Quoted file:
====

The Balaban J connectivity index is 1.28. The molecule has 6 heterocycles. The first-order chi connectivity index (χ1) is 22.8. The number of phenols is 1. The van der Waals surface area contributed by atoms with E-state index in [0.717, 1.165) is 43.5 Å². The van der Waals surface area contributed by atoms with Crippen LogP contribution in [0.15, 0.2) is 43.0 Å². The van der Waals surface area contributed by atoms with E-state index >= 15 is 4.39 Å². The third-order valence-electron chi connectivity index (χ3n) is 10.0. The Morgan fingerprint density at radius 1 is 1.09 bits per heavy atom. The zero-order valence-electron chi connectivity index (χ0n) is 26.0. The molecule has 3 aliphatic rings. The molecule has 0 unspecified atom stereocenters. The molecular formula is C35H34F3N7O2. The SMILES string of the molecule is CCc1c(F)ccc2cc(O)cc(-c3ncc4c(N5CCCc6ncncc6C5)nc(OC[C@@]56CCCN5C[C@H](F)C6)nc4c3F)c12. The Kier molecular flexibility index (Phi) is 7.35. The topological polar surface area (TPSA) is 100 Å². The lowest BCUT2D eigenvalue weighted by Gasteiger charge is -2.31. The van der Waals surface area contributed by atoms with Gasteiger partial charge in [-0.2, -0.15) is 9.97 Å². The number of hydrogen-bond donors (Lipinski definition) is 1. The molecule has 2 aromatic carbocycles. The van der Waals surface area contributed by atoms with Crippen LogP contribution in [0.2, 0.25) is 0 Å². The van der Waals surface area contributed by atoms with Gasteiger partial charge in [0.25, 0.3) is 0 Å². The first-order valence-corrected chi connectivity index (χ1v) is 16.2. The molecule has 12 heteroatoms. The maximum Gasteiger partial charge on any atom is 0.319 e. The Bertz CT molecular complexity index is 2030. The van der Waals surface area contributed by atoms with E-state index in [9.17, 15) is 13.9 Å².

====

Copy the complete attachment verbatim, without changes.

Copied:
The Balaban J connectivity index is 1.28. The molecule has 6 heterocycles. The first-order chi connectivity index (χ1) is 22.8. The number of phenols is 1. The van der Waals surface area contributed by atoms with E-state index in [0.717, 1.165) is 43.5 Å². The van der Waals surface area contributed by atoms with Crippen LogP contribution in [0.15, 0.2) is 43.0 Å². The van der Waals surface area contributed by atoms with E-state index >= 15 is 4.39 Å². The third-order valence-electron chi connectivity index (χ3n) is 10.0. The Morgan fingerprint density at radius 1 is 1.09 bits per heavy atom. The zero-order valence-electron chi connectivity index (χ0n) is 26.0. The molecule has 3 aliphatic rings. The molecule has 0 unspecified atom stereocenters. The molecular formula is C35H34F3N7O2. The SMILES string of the molecule is CCc1c(F)ccc2cc(O)cc(-c3ncc4c(N5CCCc6ncncc6C5)nc(OC[C@@]56CCCN5C[C@H](F)C6)nc4c3F)c12. The Kier molecular flexibility index (Phi) is 7.35. The topological polar surface area (TPSA) is 100 Å². The lowest BCUT2D eigenvalue weighted by Gasteiger charge is -2.31. The van der Waals surface area contributed by atoms with Gasteiger partial charge in [-0.2, -0.15) is 9.97 Å². The number of hydrogen-bond donors (Lipinski definition) is 1. The molecule has 2 aromatic carbocycles. The van der Waals surface area contributed by atoms with Crippen LogP contribution in [0.2, 0.25) is 0 Å². The van der Waals surface area contributed by atoms with Gasteiger partial charge in [0.25, 0.3) is 0 Å². The first-order valence-corrected chi connectivity index (χ1v) is 16.2. The molecule has 12 heteroatoms. The maximum Gasteiger partial charge on any atom is 0.319 e. The Bertz CT molecular complexity index is 2030. The van der Waals surface area contributed by atoms with E-state index in [9.17, 15) is 13.9 Å².